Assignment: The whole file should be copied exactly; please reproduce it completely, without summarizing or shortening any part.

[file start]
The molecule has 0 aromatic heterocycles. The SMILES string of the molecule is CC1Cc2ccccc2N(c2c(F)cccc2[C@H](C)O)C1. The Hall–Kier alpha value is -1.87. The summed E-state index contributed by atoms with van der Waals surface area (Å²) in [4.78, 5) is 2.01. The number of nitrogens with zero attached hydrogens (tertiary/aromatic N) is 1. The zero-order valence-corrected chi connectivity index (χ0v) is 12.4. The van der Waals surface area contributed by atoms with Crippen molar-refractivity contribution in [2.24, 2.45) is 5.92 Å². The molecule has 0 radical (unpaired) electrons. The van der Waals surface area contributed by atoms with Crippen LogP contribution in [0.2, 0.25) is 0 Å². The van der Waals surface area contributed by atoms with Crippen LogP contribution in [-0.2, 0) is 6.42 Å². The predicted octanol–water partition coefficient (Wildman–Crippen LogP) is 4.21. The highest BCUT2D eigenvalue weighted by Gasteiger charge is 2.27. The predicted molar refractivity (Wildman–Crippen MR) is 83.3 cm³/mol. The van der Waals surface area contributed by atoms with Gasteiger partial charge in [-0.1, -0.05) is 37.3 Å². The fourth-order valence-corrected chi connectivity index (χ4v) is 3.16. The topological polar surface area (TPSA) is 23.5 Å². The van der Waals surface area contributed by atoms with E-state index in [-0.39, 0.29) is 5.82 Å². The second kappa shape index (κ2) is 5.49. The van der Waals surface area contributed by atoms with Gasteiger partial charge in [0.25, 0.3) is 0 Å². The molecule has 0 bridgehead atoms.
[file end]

The molecule has 0 aromatic heterocycles. The SMILES string of the molecule is CC1Cc2ccccc2N(c2c(F)cccc2[C@H](C)O)C1. The Hall–Kier alpha value is -1.87. The summed E-state index contributed by atoms with van der Waals surface area (Å²) in [4.78, 5) is 2.01. The number of nitrogens with zero attached hydrogens (tertiary/aromatic N) is 1. The zero-order valence-corrected chi connectivity index (χ0v) is 12.4. The van der Waals surface area contributed by atoms with Crippen molar-refractivity contribution in [2.24, 2.45) is 5.92 Å². The molecule has 0 radical (unpaired) electrons. The van der Waals surface area contributed by atoms with Crippen LogP contribution in [0.2, 0.25) is 0 Å². The van der Waals surface area contributed by atoms with Crippen LogP contribution in [-0.2, 0) is 6.42 Å². The predicted octanol–water partition coefficient (Wildman–Crippen LogP) is 4.21. The highest BCUT2D eigenvalue weighted by Gasteiger charge is 2.27. The predicted molar refractivity (Wildman–Crippen MR) is 83.3 cm³/mol. The van der Waals surface area contributed by atoms with Gasteiger partial charge in [-0.1, -0.05) is 37.3 Å². The fourth-order valence-corrected chi connectivity index (χ4v) is 3.16. The topological polar surface area (TPSA) is 23.5 Å². The van der Waals surface area contributed by atoms with E-state index in [-0.39, 0.29) is 5.82 Å². The second kappa shape index (κ2) is 5.49. The van der Waals surface area contributed by atoms with Gasteiger partial charge in [0.25, 0.3) is 0 Å². The molecule has 0 bridgehead atoms.